Re: Agency and interviewing questions

Subject: Re: Agency and interviewing questions
From: Roger Morency <rogerm -at- ONTARIO -dot- COM>
Date: Mon, 9 Dec 1996 14:45:30 -0500

Have any of you ever been given a test when interviewed? I have used this
technique in the past and have been pleased with the results. Simply set up
a fictional task requiring a fairly simple procedure to written for it.
Pick a task that will take an hour or less to document. You, as the
interviewer, doubles as the SME. This precess reveals a lot about the
candidate, such as:

1) Does s/he ask about a style guide?
2) Does s/he ask intelligent questions about the task?
3) Does s/he work well under pressure?
4) Did s/he document the procedure thoroughly?

The test should not be the only criteria for evaluating the candidate, but
you will find it to be a very effective way to weed out imposters.

Beware: Senior Tech. Writers may be 'offended' by this tact. The good ones,
however, will simply use it as a way to show off their talents.

Roger M.

>Here are some answers to the questions Melissa Hunter-Kilmer posted on
>TECHWR-L:

>>Are writing samples usually brought only to the interview?

>Yes, usually.

>>If so, how the heck can you tell in advance if the person is worth
>interviewing?

>The resume itself can tell you that. Not only would you look at a
>applicant's experience and education, but also how the candidate
>prepared the resume. Is it well written, edited, and formatted? Is it
>professional looking? Did the applicant organize the information well?
>The applicant's resume can tell you a lot about his or her writing and
>formatting proficiency.

>>Does anybody have some hot tips on how to tell if an applicant has such
>high-level skills?

>When you interview the applicant, ask questions about how he or she
>performs certain tasks with PageMaker. Here's where the samples can be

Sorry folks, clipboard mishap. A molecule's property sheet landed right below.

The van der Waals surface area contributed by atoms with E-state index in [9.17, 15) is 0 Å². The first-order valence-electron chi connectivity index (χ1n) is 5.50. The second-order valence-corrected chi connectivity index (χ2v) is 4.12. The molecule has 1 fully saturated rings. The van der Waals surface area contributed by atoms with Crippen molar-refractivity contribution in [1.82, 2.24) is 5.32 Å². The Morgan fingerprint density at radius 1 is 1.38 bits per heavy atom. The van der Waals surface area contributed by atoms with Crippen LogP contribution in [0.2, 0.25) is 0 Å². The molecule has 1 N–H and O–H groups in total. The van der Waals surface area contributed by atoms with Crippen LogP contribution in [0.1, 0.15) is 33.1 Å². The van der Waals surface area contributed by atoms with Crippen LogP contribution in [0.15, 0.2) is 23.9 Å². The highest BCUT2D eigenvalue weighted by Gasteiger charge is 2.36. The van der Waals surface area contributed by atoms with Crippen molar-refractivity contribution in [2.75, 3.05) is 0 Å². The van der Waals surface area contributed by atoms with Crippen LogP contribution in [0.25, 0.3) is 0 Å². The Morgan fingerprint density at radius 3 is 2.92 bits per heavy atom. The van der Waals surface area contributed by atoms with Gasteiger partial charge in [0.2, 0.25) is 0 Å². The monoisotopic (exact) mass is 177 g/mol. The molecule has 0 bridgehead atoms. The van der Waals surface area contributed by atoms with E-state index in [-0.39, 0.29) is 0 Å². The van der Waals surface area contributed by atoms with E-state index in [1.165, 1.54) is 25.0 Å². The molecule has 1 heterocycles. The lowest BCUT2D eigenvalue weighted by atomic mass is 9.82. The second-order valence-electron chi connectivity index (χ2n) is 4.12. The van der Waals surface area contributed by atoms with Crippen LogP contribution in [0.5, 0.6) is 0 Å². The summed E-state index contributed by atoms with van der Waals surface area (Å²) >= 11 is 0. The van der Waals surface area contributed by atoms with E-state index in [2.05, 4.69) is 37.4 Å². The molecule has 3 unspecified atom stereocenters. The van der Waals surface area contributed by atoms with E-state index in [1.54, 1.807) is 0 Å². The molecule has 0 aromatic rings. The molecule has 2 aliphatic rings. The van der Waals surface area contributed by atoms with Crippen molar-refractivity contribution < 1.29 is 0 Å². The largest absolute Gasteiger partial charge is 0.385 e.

>helpful: You can point out interesting formats and ask how the candidate
>did them. Also ask how the candidate learned those particular skills. It
>will reveal a lot about the candidate's abilities and willingness to
>learn.

>One more thing about writing samples: I don't depend on them a lot for
>making hiring decisions. For starters, you don't know how much of a
>manual is the applicant's own work. I've come across job applicants who
>claim that a manual they did was theirs, even though it might have been
>heavily based on boilerplate, and the applicant did just a few changes
>(and heavily edited ones at that). I'll look for the basics in a writing
>sample: professional appearance, a clear and active writing style, good
>organization, and easy-to-follow procedures. I put more emphasis on the
>interview and ask for specifics about how the candidate perfomed certain
>writing tasks.

>Hope this helps.

>=======================================================
>Matthew Stern
>Sr. Technical Writer
>Platinum Software Corporation

>e-mail: mastern -at- platsoft -dot- com
>Personal web site: http://members.aol.com/mastrn/

>Opinions expressed here are solely my own.
>=======================================================



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